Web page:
The patron saint of Ireland, St. Patrick (389?-461) was born near the west coast of Britain, the son of a Roman civil servant. At age sixteen Patrick was carried off by Irish raiders and sold as a slave in Ireland, where he worked as a shepherd for six years. During this time he became very religious, spending long hours in prayer and meditation.
Patrick finally escaped Ireland by means of a ship sailing to the European continent. He was reunited with his family in Britain, but soon returned to France to study for the priesthood; then he spent fifteen years in a monastery. A dream he had many years earlier convinced Patrick he was called to return to Ireland as a missionary, and in 432 he was consecrated a bishop and sent to preach the gospel to the Irish people. There were some believers in Ireland, but Christianity had made few inroads there, and Patrick had many obstacles to overcome.
Going to the northern and western parts of the island, which Christian missionaries had not yet reached, Patrick — with the protection of local kings — was able to make many converts. His efforts were opposed by pagan druids and even by other Christians, who criticized his methods, but Patrick’s preaching bore great fruit. He ordained clergy, established dioceses, and founded several monasteries, thus preparing for the day when Ireland, virtually alone, would remain true to the faith and send out numerous missionaries to re-Christianize Europe.
In his Confessions, the Apostle to the Irish wrote, “I, Patrick, a sinner, am the most ignorant and of least account among the faithful, despised by many … I owe it to God that so many people should through me be born again to Him.” St. Patrick died on March 17, 461.
1. Apparent misfortunes or setbacks can prove to be spiritual opportunities: St. Patrick’s six years of captivity as a youth gave him the chance to develop a rich prayer life.
2. Our efforts to serve God can bear fruit many years later; the Irish missionaries who revitalized the Church during the Dark Ages can be traced back to St. Patrick’s evangelizing activities.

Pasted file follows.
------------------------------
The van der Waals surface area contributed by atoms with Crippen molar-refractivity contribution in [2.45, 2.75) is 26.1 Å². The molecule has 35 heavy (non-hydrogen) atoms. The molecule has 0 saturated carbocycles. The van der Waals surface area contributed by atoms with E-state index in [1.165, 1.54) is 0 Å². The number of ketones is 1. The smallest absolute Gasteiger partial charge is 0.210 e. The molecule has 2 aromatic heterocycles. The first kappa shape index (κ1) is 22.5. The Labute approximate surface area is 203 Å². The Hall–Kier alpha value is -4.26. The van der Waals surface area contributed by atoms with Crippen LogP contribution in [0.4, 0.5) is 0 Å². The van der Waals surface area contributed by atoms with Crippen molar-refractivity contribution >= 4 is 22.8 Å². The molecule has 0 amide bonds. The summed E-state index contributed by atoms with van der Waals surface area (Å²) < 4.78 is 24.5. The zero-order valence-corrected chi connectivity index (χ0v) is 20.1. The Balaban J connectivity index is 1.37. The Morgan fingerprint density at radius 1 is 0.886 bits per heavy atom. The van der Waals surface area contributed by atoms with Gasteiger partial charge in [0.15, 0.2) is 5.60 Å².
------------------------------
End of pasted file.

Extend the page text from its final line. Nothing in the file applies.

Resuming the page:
3. Humility — which Patrick expressed in his Confessions — allows God to do great things through us.
From Johnnette Benkovic’s Graceful Living: Meditations to Help You Grow Closer to God Day by Day
“Christ shield me this day: Christ with me, Christ before me, Christ behind me, Christ in me, Christ beneath me, Christ above me, Christ on my right, Christ on my left, Christ when I lie down, Christ when I arise, Christ in the heart of every person who thinks of me, Christ in the eye that sees me, Christ in the ear that hears me.”—Breastplate of St. Patrick
What “armor” do I wear daily? How convinced am I that I need to wear the armor of God? Consider this in light of these verses: “Put on the whole armor of God, that you may be able to stand against the wiles of the devil. For we are not contending against flesh and blood, but against the principalities, against the powers, against the world rulers of this present darkness, against the spiritual hosts of wickedness in the heavenly places. Therefore take the whole armor of God, that you may be able to withstand in the evil day, and having done all, to stand” (Ephesians 6:11–13).
Other Saints We Remember Today
- St. Joseph of Arimathea (1st Century), Patron of Funeral Directors
- Blessed John Sarkander (1620), Priest, Martyr